(AP Photo/Charlie Neibergall)
Like several of his fellow Republican presidential candidates, Gov. Chris Christie (R-New Jersey) took a hard line Monday against the US accepting refugees from Syria.
"I do not trust this administration to effectively vet the people who are proposed to be coming in, in order to protect the safety and security of the American people, so I would not permit them in," Christie told conservative radio host Hugh Hewitt.
Hewitt pressed Christie on the possibility of even accepting "orphans under the age of 5," but the governor held firm.
"We can come up with 18 different scenarios. The fact is that we need appropriate vetting, and I don't think orphans under 5 should be admitted into the United States at this point," Christie said.
"They have no family here. How are we going to care for these folks?" he asked. "The fact is, you can come up with a number of different scenarios, Hugh. But in the end, I don't trust this administration to effectively vet the people that they're asking us to take in. We need to put the safety and security of the American people first."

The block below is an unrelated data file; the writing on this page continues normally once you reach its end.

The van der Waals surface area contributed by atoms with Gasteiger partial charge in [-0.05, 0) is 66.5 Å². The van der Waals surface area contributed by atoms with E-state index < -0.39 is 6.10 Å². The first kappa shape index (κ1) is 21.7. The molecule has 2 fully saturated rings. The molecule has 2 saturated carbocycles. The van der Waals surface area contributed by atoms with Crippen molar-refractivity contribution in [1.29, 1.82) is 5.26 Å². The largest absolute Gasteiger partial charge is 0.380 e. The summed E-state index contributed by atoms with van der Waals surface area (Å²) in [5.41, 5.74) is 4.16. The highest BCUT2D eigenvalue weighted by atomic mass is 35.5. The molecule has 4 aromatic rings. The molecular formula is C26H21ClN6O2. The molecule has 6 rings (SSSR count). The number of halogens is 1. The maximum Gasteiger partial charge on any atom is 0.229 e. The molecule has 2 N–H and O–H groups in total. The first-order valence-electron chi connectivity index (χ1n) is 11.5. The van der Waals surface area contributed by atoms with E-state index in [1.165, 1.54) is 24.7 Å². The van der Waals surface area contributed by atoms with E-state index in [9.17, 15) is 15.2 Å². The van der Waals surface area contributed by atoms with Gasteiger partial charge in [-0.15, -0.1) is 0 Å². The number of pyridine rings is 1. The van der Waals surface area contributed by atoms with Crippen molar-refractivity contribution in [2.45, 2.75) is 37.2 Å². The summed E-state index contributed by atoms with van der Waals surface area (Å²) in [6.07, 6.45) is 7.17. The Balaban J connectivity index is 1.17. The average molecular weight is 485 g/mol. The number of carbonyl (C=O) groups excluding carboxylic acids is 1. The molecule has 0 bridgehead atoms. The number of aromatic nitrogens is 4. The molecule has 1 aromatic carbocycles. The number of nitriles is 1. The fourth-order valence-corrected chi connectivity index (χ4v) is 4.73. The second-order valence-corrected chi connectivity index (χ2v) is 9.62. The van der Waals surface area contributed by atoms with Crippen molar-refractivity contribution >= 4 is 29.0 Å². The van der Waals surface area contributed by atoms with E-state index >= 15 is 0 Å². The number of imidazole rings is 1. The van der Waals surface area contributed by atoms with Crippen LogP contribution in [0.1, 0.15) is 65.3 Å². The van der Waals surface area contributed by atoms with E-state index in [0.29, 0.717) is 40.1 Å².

The Syrian-refugee issue became a flash point in US politics after last week's terrorist attacks in Paris, which left more than 129 people dead. One of the attackers was reportedly carrying a passport that indicated that he was a Syrian refugee, which further ignited opposition to US President Barack Obama's plan to accept thousands of people fleeing the violence in Syria.
Most of the Republican field has slammed Obama on the issue since the weekend, and a number of governors said they would try to thwart Obama's plan in their states.
For his part, Obama issued a passionate defense of accepting Syrian refugees during a Monday press conference.
"The people who are fleeing Syria are the most harmed by terrorism, they are the most vulnerable as a consequence of civil war and strife," Obama said. "It is very important ... that we do not close our hearts to the victims of such violence and somehow start equating the issue of refugees with the issue of terrorism."
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